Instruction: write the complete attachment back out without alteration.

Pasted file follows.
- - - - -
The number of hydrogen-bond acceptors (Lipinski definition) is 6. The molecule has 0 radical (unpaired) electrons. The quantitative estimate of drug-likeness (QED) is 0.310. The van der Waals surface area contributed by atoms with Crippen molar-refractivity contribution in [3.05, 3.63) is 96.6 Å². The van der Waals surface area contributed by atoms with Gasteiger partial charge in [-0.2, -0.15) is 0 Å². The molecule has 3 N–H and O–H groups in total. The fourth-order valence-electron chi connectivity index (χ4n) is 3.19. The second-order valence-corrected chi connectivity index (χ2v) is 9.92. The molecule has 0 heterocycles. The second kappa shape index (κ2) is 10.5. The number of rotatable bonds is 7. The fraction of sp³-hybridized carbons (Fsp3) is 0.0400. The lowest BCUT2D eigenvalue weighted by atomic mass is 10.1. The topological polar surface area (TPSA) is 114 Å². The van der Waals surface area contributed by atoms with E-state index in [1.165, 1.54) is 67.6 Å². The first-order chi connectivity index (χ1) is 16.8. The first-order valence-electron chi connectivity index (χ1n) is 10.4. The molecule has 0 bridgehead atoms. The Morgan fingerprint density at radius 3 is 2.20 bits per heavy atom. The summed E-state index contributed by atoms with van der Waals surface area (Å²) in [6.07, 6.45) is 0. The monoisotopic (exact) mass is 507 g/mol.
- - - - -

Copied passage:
The number of hydrogen-bond acceptors (Lipinski definition) is 6. The molecule has 0 radical (unpaired) electrons. The quantitative estimate of drug-likeness (QED) is 0.310. The van der Waals surface area contributed by atoms with Crippen molar-refractivity contribution in [3.05, 3.63) is 96.6 Å². The van der Waals surface area contributed by atoms with Gasteiger partial charge in [-0.2, -0.15) is 0 Å². The molecule has 3 N–H and O–H groups in total. The fourth-order valence-electron chi connectivity index (χ4n) is 3.19. The second-order valence-corrected chi connectivity index (χ2v) is 9.92. The molecule has 0 heterocycles. The second kappa shape index (κ2) is 10.5. The number of rotatable bonds is 7. The fraction of sp³-hybridized carbons (Fsp3) is 0.0400. The lowest BCUT2D eigenvalue weighted by atomic mass is 10.1. The topological polar surface area (TPSA) is 114 Å². The van der Waals surface area contributed by atoms with E-state index in [1.165, 1.54) is 67.6 Å². The first-order chi connectivity index (χ1) is 16.8. The first-order valence-electron chi connectivity index (χ1n) is 10.4. The molecule has 0 bridgehead atoms. The Morgan fingerprint density at radius 3 is 2.20 bits per heavy atom. The summed E-state index contributed by atoms with van der Waals surface area (Å²) in [6.07, 6.45) is 0. The monoisotopic (exact) mass is 507 g/mol.